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AEROSPACE
Israel boosts air force 'pack of leopards
by Staff Writers
Tel Aviv, Israel (UPI) Apr 12, 2013


Israel's air force, the country's strategic spearhead that will carry out any pre-emptive strikes against Iran's nuclear network, is undergoing a technological revolution, military officials report.

But the centerpiece of this program is Lockheed Martin's problem-plagued F-35 Joint Strike Fighter.

The development program has been repeatedly delayed because of technical hitches and cost overruns, and there are fears in Israeli military circles the stealth jet may reach the air force too late to cope with the challenges Israel can expect over the next decade.

Israel has ordered 20 F-35s configured for its requirements and including some Israeli-made systems, under a $2.75 billion contract signed in October 2010.

That's enough for one squadron. Israel wants at least 55 to form a complete F-35 group that potentially will be the air force's most destructive combat unit, and has been given Pentagon clearance to acquire them.

The aircraft, for now the world's only fifth-generation fighter, is intended to ensure Israel's military supremacy in the Middle East, underwritten by the United States, through the first quarter of the century.

The Jerusalem Post reports that the technological revolution is based on creating a "digital network in the skies" that integrates strike jets, electronic warfare aircraft, in-flight refueling tankers and helicopters into a multitude of real-time data sources that include ground forces, the navy and the intelligence services.

It's called network-centric warfare, and the program's run by the air force's Information Communication Technology branch.

This will give combat pilots an unprecedented view of the battlespace and allow their controllers to direct a variety of combat platforms to the most important strategic and tactical targets.

"We can communicate directly with other platforms," a senior air force officer told the Post. "This acts as a force multiplier...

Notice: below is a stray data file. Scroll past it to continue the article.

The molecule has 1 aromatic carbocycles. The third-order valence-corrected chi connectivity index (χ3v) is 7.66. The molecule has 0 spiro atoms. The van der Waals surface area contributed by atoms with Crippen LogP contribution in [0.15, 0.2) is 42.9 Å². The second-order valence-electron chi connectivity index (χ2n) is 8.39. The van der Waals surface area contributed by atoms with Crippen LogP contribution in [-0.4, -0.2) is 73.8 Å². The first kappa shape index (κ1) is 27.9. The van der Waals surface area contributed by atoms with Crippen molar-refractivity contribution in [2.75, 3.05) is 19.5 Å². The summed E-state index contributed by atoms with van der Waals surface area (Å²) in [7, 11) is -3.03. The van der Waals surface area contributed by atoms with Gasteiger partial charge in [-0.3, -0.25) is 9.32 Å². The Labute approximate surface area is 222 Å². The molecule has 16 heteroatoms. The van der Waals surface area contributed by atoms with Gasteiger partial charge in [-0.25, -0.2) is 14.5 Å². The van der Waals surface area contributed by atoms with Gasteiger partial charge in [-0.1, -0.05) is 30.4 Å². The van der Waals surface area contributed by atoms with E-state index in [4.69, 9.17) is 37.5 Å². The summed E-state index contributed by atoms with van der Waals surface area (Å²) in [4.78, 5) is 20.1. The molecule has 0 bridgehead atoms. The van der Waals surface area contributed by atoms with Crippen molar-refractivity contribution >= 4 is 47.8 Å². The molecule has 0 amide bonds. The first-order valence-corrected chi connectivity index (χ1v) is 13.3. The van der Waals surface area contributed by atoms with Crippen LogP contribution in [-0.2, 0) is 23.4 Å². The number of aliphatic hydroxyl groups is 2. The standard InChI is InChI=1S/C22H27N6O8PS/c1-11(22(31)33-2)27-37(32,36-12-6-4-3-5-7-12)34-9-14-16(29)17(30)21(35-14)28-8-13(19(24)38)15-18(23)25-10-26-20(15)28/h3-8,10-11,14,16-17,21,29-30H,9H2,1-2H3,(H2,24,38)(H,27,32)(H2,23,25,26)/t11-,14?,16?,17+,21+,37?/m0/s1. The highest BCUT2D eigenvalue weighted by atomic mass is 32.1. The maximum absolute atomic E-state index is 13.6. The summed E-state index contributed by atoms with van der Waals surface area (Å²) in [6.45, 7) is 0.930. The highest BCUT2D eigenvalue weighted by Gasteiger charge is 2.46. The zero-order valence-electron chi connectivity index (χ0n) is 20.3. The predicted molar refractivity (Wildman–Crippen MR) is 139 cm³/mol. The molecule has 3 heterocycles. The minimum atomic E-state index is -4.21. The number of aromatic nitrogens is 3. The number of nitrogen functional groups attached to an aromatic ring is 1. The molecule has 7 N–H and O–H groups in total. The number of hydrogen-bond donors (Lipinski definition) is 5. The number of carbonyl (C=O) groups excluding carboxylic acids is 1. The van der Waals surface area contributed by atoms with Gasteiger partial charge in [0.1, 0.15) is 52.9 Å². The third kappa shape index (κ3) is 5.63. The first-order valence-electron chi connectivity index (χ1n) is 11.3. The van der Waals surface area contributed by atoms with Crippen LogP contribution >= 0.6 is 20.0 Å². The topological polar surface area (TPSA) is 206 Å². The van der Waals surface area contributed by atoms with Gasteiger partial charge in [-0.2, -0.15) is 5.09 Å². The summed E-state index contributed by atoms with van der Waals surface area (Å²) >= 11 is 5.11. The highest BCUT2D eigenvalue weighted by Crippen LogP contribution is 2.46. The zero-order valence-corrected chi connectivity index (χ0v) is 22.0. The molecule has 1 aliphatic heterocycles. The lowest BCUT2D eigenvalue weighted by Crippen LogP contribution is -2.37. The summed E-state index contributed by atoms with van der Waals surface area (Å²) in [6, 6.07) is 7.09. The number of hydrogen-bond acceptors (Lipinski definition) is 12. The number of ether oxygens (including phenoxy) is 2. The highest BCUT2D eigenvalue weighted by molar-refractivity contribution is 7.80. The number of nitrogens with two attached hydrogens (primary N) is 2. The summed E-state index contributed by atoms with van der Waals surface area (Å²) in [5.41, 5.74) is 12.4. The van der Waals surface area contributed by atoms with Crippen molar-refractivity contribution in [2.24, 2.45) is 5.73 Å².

"It's like a pack of leopards on a hunt. They work together in a network, not as individuals."

The source noted that this move toward wiring the air force into a single digital network was a primary reason for selecting the F-35. The Israeli version is known as the F-35I.

"The F-35I was chosen not because it was the fastest, or because it can carry the most munitions, but because of its network capabilities," the senior officer explained.

"All of the information is available to it. It knows what threatens it, its situation at any given moment, and the status of fellow aircraft. It's a network entity."

But the JSF's troubled development program seems to stumble from technical hitch to another, and remains a worry for the air force planners.

In February, the Pentagon grounded the JSF after a routine inspection uncovered a cracked turbine blade in a testbed F-35A, the U.S. Air Force version, at Edwards Air Force Base, Calif.

"The F-35's a huge problem because of its growing, already unaffordable, cost and its gigantically disappointing performance," said Winslow Wheeler of the watchdog Project on Government Oversight.

"That performance would be unacceptable even if the aircraft met its far-too-modest requirements, which it's not."

The Pentagon said it's working on the problem with Pratt & Whitney, the United Technologies Corp. manufacturing the F-35 engine, and Lockheed.

The F-35 project, at an estimated cost of nearly $400 billion, is by far the Pentagon's most expensive weapons program.

The Pentagon plans to buy 2,443 of the highly maneuverable single-engine jets for the Air Force, Navy and Marine Corps. Israel and other foreign states will buy 600.

Some members of Congress are complaining about the aircraft's growing price tag, currently running at $96 million per aircraft for Israel, well above the original figure.

However, Israel's defense sector will produce some of the F-35I's components; Israel Aerospace Industries some wing parts, Elbit Systems airframe parts and pilots' helmet-mounted display units.

The air force had expected to take delivery of its first F-35s in 2015.

But Steve O'Brien, Lockheed's vice president for F-35 business development, said during a recent visit to Israel the jets will be handed over to Israeli pilots at Eglin Air Base, Fla., in the second half of 2016.

They'll return to Israel in early 2017 after training.

That may be later than the Israelis would like, but O'Brien assured them: "You have one of the most advanced air forces in the world. When the F-35s arrive to join your fleet, you'll reach another level altogether."

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